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Discussion Starter · #1 ·
Lower lip pain is an old issue whose causes and solutions are partly clear. However, have you ever felt that the pain of the pinhead sized glands (under the oral mucosa) makes the game uncomfortable? In these cases, I often feel them nodular, but still small. It usually occurs, when I play on the alto (unlike soprano or bariton), which suggests that the injury is specific to a particular location. In addition, pain also results increased saliva production, which also leads to discomfort.

What do you think about this?
 

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I think a lot of the confusion about "rolling lip in" vs. "rolling lip out" comes from the fact that we all have different facial structures.

To me, the ideal lower embouchure has the main muscles of the lower lip and supporting bits pushing straight up against the reed. On the inside of that, then, you have your lower teeth and jaw, which are NOT clamping up and pinching the lip between the cutting surfaces of the teeth and the reed. No no no! Instead, the lower teeth are basically just there to keep everything from collapsing, and the lower jaw is there in a (somewhat) fixed position (I use the term "fixed" simply to mean that the lower jaw is NOT clamping up and pinching the lip) because the muscles are anchored to it.

So, to reiterate, you're applying upward pressure to the reed with the muscles of the lower lip area, those muscles basically being aligned vertically under the reed, and those muscles being supported by the lower jaw, to which they're attached. (And of course there's a lot of stuff happening all around the embouchure, not just from the bottom, remembering the "drawstring" analogy, but I'm just talking about the lower lip at the moment.)

Now if you're doing this, you have however much lower lip meat you have. You may have thin lips and a lean facial configuration, or full lips and a soft flexible face. If you've got full lips, some of that meat is going to end up being rolled outward, but the muscles are still standing directly under the reed pushing up. Also, if you've got full lips, some of that meat is going to end up squishing inward over the top of your teeth too. But you are NOT biting into it with the powerful muscles of the lower jaw! That way lies only injury!

The very worst thing people can do is to intentionally roll the lower lip over the teeth inward and then bite up on the reed with the lower jaw. You can bite off a piece of raw steak with your jaw muscles, no sweat. That's what's happening to your tender lower lip. NO, No, No. You have to build up the muscles of the lower lip so they can apply the correct amount of pressure to that part of the embouchure. Note that while you're doing that you'll also be building up the muscles of the corners of your mouth to apply pressure inward from the sides; and the muscles of the upper lip to apply pressure down from the top; and the muscles of the cheeks to supply backup to the corners of your mouth. So it's not just the lower lip, although that's what I've mostly written about in this post.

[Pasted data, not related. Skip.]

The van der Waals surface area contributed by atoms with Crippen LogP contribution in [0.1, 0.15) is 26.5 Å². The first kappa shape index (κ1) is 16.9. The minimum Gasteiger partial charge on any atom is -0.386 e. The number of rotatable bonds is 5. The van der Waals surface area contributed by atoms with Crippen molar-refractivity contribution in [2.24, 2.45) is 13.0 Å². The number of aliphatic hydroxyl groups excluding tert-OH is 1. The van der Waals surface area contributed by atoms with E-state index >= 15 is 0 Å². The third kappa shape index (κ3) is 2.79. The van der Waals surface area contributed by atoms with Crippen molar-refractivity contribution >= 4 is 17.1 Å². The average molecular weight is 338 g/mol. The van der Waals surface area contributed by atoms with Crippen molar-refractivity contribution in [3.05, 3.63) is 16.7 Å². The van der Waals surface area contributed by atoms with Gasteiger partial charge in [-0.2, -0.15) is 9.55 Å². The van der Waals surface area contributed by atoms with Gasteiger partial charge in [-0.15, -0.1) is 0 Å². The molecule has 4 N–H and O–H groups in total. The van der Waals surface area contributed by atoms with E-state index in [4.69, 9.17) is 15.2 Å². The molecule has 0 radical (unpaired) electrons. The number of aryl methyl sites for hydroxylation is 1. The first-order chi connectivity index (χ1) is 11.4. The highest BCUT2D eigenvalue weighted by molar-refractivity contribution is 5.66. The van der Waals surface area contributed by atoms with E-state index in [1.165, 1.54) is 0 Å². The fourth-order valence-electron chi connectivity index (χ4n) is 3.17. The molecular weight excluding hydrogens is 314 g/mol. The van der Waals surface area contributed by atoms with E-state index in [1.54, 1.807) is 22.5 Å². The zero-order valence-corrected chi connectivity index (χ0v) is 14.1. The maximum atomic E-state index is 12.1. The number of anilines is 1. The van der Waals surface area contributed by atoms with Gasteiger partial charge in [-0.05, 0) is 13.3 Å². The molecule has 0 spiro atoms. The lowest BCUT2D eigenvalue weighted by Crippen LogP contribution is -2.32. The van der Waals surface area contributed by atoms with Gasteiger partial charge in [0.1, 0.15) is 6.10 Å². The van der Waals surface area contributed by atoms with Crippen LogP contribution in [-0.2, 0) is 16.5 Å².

If you use the muscles of your embouchure to apply pressure to the reed and the lower teeth are only there as a lateral support (not a support from underneath) then even if there is some irritation to the inside of the mouth from some cause, playing might be a bit uncomfortable but it shouldn't be seriously hindered.
 

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Discussion Starter · #5 ·
Thank you for your answers!
To get a fuller picture, some more information.

I'm a professional classical player; 4-5 hours of daily practice causes damage, but with rolling paper on teeth, the pain can be suppressed. It worked for years. I know the pain from the lower lip injury, but now I fell something different, and it's not only the bite mark, there is a certain point, what I "have to avoid".

It is important to note that the angle of the blowing may have an effect on this whole. (Alto vs. other instruments)
 

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but with rolling paper on teeth, the pain can be suppressed. It worked for years.
Try using a small strip of EZO denture cushion (instead of the paper) cut to form over your front couple of teeth. You might also try adjusting your neck strap up a bit so that the weight of the horn isn't pulling down onto your lower teeth.
 
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